"It's waterproof up to 60 feet" he said. That sounded like a challenge. 

Taking pictures outdoors means weather. Adventure photography usually means I'm outdoors for a long time, exposed to far rougher weather than some headshots in a park. My two main digital camera options these days are a Canon 5d, and a Sony A7. The biggest issue with my Sony a7 is the lack of weatherproofing. The Canon 5d, while very well weather sealed, is a heavy beast. 

That's where the Leica X-U comes in. 

Day two of Leica on Loan from @LeicaStoreBoston. (Read about day 1 here.) This time I was checking out their compact camera line. Diana Hunt joined me for a few hours to walk around the Boston Garden and up Newbury street. She borrowed a Leica D-Lux, and I grabbed the X-U.

Shooting underwater

We hadn't made it 1 block before I found a fountain. Several sparrows were bathing themselves outside of Exhale Spa. I dunked the camera in and started taking pictures underwater. The birds scattered when I invaded their space. No pictures of bathing sparrows. Diana to put her hand in the water so I had a subject.

It's hard to frame a shot if the camera is underwater, and you're not. But, with it's 35mm equivalent lens I was able to shoot from the hip pretty well. Focusing was harder. The X-U has plenty of autofocus points, and focus speed is pretty quick. But, it doesn't always pick the spot I want it to. I always felt like I was shooting blind, hoping for the best. Sometimes that actually worked. I'd love to take this rig into the ocean for some scuba diving action. That would put it through the paces. 

A few blocks more, and we entered the Boston Common.  A group of cyclists pulled wheelies up and down the path. I tried catching them in action, but I was sill figuring out the controls for the camera. The autofocus didn't keep up with their speed. Manual focus override displays a zoomed in box in the center of the screen, so you can still have the "viewfinder" feel. That worked fine for still objects, but I couldn't use it to track moving targets. When they came back for another pass by us, I set the shutter speed to 1/40th of a second and got some nice blurry action shots. One of them came out of his wheelie, planting his front wheel perpendicular to his direction of travel, and immediately went over the handlebars. He emerged laughing and unscathed.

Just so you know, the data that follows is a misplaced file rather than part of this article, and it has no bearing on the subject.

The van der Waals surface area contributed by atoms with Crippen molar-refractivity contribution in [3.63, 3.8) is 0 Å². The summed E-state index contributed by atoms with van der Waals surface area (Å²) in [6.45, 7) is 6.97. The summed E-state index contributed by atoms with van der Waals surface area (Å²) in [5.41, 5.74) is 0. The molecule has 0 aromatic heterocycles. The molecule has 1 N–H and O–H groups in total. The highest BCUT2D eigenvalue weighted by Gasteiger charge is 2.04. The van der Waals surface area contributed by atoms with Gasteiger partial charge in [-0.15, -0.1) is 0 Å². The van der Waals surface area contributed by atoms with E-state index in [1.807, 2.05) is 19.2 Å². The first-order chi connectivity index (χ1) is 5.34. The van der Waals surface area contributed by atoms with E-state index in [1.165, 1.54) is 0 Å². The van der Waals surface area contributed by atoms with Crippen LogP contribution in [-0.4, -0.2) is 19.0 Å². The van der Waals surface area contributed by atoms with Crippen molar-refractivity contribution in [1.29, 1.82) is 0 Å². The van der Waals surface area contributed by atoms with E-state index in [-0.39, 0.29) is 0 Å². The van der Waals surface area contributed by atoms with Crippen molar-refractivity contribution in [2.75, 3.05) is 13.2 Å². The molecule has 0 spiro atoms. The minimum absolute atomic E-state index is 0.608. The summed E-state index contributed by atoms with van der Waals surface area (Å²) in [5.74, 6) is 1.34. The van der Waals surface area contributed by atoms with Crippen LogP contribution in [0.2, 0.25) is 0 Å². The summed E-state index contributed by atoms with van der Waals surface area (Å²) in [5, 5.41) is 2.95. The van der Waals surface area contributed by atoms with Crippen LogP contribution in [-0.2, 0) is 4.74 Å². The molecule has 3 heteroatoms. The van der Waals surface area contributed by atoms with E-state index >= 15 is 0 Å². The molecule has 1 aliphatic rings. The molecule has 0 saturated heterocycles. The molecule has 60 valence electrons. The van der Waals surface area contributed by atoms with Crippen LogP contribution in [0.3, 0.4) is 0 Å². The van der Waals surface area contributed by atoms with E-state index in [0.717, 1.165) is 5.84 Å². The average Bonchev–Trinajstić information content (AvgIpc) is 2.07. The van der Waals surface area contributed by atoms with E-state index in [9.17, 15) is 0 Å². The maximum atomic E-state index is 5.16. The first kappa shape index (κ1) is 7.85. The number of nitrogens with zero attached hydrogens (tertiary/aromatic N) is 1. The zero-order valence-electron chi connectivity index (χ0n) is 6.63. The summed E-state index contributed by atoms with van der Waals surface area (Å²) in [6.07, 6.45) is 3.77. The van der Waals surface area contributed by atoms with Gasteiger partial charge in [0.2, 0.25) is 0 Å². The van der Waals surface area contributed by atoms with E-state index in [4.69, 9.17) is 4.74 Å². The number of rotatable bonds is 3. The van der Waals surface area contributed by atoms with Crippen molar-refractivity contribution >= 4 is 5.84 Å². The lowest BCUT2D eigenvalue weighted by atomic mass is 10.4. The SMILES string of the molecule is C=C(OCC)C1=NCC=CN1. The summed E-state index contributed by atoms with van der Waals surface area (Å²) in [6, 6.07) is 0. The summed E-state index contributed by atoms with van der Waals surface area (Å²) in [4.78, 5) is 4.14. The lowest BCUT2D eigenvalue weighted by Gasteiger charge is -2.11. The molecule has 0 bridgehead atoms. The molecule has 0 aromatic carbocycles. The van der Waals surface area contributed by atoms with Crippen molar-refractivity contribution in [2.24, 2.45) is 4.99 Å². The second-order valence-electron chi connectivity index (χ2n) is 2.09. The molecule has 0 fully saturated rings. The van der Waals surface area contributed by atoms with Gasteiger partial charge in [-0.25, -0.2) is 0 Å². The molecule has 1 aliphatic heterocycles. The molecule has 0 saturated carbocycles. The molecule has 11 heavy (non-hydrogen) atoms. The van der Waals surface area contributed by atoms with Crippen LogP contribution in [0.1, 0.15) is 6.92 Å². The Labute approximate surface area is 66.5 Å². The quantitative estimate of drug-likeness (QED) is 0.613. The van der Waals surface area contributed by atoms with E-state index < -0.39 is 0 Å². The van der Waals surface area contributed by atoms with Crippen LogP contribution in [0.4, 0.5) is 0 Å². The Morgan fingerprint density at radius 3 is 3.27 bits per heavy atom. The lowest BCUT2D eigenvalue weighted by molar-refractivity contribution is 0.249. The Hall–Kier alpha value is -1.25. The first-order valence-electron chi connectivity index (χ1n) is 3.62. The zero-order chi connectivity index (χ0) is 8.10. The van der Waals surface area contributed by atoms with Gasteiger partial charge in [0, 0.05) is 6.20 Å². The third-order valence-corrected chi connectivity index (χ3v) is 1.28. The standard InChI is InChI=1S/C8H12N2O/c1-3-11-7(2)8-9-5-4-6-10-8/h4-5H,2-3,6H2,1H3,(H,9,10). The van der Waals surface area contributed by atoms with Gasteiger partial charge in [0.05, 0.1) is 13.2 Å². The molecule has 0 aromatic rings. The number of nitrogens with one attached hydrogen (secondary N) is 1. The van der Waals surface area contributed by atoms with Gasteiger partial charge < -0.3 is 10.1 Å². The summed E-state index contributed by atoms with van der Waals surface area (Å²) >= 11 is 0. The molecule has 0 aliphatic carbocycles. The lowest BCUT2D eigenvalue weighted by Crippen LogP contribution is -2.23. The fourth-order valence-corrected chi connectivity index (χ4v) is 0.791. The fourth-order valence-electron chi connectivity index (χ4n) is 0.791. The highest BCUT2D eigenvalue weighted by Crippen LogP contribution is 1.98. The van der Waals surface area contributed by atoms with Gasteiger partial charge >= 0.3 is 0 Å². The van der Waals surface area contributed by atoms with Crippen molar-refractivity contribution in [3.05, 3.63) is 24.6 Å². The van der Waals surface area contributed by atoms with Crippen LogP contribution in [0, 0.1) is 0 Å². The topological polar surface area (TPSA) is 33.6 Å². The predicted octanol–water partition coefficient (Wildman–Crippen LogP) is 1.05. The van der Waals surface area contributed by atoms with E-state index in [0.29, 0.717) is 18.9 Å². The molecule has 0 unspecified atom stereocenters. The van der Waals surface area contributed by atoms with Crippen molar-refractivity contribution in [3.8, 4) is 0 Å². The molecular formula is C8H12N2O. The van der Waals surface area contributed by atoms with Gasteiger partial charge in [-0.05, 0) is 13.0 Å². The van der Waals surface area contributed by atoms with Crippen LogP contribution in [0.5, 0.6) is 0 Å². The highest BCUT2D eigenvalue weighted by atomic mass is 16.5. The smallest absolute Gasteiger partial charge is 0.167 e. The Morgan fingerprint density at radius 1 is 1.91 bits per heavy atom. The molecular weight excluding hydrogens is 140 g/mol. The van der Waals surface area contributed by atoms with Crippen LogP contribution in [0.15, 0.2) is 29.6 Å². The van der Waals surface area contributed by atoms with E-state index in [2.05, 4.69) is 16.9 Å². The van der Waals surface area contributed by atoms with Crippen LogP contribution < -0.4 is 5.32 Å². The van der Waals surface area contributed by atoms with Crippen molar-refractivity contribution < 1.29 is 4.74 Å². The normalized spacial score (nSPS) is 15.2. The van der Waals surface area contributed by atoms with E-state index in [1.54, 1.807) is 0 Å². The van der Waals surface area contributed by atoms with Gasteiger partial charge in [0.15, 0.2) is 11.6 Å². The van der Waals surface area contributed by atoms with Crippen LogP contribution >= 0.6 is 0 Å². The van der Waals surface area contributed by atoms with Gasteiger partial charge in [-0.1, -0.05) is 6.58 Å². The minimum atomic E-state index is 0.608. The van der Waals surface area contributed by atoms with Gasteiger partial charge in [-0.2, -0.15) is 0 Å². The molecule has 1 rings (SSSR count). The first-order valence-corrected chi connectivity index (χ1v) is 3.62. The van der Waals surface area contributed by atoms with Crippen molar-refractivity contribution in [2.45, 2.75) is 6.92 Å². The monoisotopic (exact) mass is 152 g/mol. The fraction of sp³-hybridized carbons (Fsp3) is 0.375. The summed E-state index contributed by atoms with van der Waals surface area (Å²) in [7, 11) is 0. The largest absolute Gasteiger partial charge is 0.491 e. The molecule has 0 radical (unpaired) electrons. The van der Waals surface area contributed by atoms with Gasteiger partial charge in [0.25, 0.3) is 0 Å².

Continuing into the Boston Garden, I tested the near range of focus with some birch trees. My Summicron 50 won't focus on anything closer than 3 feet. That makes detail shots very difficult. The Leica X-U focuses down to 20cm, about 8 inches. It captured the texture of the birch bark beautifully. 

I played around in a few more fountains. Green Oak leaf bunches floated in one. I even convinced Diana to slip off her shoes and socks, and go walking around in another one. The water in the fountains was clear enough to get some good pictures. The water in the pond with the swan boats was another matter entirely. Murky green makes for a tough shot. I found an albino squirrel prancing along the grass in the garden. Too skittish for a close-up, I manage to capture it leaping in mid-air. 

Shooting on the streets.

After the Garden, we walked down Newbury street. I got to test the camera with more conventional subjects. The color range on a pink rose really stands out. I wasn't sure what to expect from this lens. Waterproofing can cause color aberrations. Or washed out saturation. Neither of those happened here. At f/3.2, the lens wasn't even stopped down all the way. It still achieves a nice shallow depth of focus and great color contrast. There's some slight linear distortion on the edge of the long side the frame. That's something I never get with my Summicron. But that one doesn't go underwater. Smooth, even color gradients and a warmth to skin tones make this camera suitable for portraits even on dry land. I got a little lens flare, shooting directly into the sun. That's an effect I rather like, so I don't consider it a negative.

All in all, this camera can produce stunning pictures. With more time and familiarity, I think I could get over my few usability complaints. It's very hard to design a camera with pro-level features that are instantly usable as soon as you pick it up. Leica's traditional minimalist design aesthetic require familiarity for ease of use. They maintained their standards for image quality even in a fully-submersible camera. While my adventure photography usually takes me to great heights, this is the camera I'd take if I found myself going underwater for a change. Or, perhaps just out walking in the next rain storm.

Interested in using any of these pictures? Let me know.